Addressing technical specifications ensures the educational materials remain accessible, current, and sustainable over time. Open file formats prevent vendor lock-in to any single proprietary system. This includes easily editable formats like Markdown for text, open multimedia formats with royalty-free codecs, and structured formats like XML for storing educational metadata. Considering future proofing involves developing in an agile, modular way so content stays up-to-date as technologies and standards evolve. Version control enables ongoing iterative improvements.

Stakeholder involvement is vital during development. Understanding instructor, student, administrator and other user needs guides effective OER design. Piloting draft materials and incorporating feedback improves quality. Building partnerships with educational institutions enables scalable sharing and localized reuse in various contexts and locations. Raising awareness about open licensing and empowering communities to remix or extend resources sustains ongoing efforts. Assessing impact through quantitative metrics and qualitative reports reveals areas for enhancement.

Access and inclusion are key factors. OER help reduce costs as a public good, especially important for reaching demographics that may not otherwise access education. Offering content in multiple languages enhances equity. Consider cultural appropriateness and avoid bias in examples, images, or viewpoints presented. Peer production approaches allow customized local customizations. Sustainability relies on incentivizing continued contributions, whether through credit, compensation, or community affiliation. Technologies should not pose undue barriers in various regions.

These strategies promote developing high-quality, sustainable open educational resources through collaborative open design principles. Attending to licensing, quality, accessibility, discoverability, technical standards, stakeholder engagement, inclusion, and sustainability enables maximizing sharing and impact of openly licensed teaching and learning materials globally. OER have the potential to advance equitable access to knowledge worldwide when developed following these important guidelines.


Start by articulating clear program goals and student learning outcomes. Define what skills, knowledge, and qualifications students should have upon completing the program. Consult national and state standards and frameworks to ensure the program meets requirements. Interview and survey current students, faculty, and local music educators to understand their perspectives and needs from the program.

Design a curriculum map that sequences courses over four years to build students’ skills and knowledge incrementally toward mastery of the learning outcomes. Consider courses in music theory, music history, conducting, applied lessons, ensembles, and educational foundations. Ensure there is a strong focus on both content knowledge in music and pedagogical skills for teaching. Scaffold field experiences like observations and student teaching throughout the program.

Build flexibility into the program to allow for student interests and specializations. Consider concentrations, minors, or electives in areas like band, orchestra, chorus, general elementary, technology in music education, and music therapy. Collaborate across academic departments to leverage other course offerings. Provide academic advising to help students plan multi-year course schedules.

Recruit and retain high-caliber faculty who are active scholars and performers in their field, as well as skilled teachers. Hire sufficient full-time faculty and utilize qualified part-time or adjunct faculty as needed. Offer competitive salaries, professional development support, and career incentives to attract and retain top talent. Foster a collegial atmosphere where faculty can continuously improve their teaching through collaboration, observation, and feedback.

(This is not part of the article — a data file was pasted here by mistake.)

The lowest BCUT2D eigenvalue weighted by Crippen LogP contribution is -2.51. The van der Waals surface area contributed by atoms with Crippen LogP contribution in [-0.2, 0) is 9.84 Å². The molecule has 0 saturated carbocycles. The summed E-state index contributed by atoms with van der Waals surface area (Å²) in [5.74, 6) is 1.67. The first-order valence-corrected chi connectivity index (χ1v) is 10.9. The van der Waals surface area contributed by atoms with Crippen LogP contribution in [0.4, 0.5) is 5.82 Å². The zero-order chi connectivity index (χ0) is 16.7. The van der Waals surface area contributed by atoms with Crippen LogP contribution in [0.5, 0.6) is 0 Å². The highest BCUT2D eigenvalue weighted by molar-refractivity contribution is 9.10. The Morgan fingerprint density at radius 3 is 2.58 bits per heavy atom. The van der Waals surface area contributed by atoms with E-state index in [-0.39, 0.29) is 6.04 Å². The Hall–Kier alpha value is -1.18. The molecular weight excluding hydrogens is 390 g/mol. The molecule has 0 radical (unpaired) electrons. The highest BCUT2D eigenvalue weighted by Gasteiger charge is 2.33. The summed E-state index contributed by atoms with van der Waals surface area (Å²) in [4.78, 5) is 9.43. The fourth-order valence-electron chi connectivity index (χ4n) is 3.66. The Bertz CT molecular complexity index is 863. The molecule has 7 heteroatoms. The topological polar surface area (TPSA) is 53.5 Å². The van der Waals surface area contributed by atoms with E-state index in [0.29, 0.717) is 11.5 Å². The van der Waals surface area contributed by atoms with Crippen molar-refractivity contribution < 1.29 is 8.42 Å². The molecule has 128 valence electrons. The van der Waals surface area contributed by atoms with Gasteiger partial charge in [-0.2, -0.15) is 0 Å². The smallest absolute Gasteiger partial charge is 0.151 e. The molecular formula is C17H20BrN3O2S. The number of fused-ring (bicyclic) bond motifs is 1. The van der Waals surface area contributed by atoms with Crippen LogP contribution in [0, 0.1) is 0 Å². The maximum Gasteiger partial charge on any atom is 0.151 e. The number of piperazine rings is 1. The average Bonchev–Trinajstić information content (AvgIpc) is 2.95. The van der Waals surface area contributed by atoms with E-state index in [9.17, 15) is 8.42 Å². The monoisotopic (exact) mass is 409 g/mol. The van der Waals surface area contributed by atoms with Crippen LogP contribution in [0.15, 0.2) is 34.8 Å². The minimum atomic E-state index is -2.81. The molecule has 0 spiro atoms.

Establish partnerships with local school districts and arrange field experiences and student teaching placements. Work with cooperating teachers and administrators to provide meaningful, supervised opportunities for pre-service teachers to apply their learning in K-12 classrooms. Secure internships, apprenticeships, or service opportunities to give experiences outside of traditional classrooms as well.

Assess program effectiveness through formative and summative measures. Survey students before and after their studies to measure perceived growth. Evaluate key assessments like recitals, student teaching evaluations, and edTPA performance. Analyze placement and retention rates, employer feedback, and alumni surveys. Use assessment data to refine curriculum, identify gaps, strengthen partnerships, and celebrate successes.

Develop necessary performance and rehearsal spaces, instrument storage, teaching studios, and technology to support the program. Equip classrooms, labs, and lesson rooms with tools and software needed for music instruction. Provide an accessible inventory of instruments, equipment, and other materials for on-campus use, practice, and coursework. Maintain resources and continuously invest in upgrading facilities.

Promote the program through a well-designed website, on-campus marketing, mailings, and community engagements. Host recruiting events, information sessions, performances, and camps to raise awareness. Leverage social media platforms popular with current and prospective students. Provide individualized advising and mentorship to shepherd applicants through the admission process. Award scholarships to attract strong candidates.

Regularly evaluate progress toward goals, monitor external factors affecting the field, and be prepared to adapt the program accordingly. Enlist an advisory board including alumni, employers, and professional organization members to provide guidance and stay current with evolving needs. Adjust content, assessments, partnerships, facilities, and recruitment based on continuous review of impact, feedback, and trends. Maintain academic accreditation and professional certification as requirements change over time.

With careful planning, strong administration and support, quality instruction, and ongoing reflection, a music education program following these evidence-informed strategies can prepare graduates well for rewarding careers teaching and inspiring future musicians. Regular maintenance ensures the program effectively meets evolving demands to train the next generation of music educators.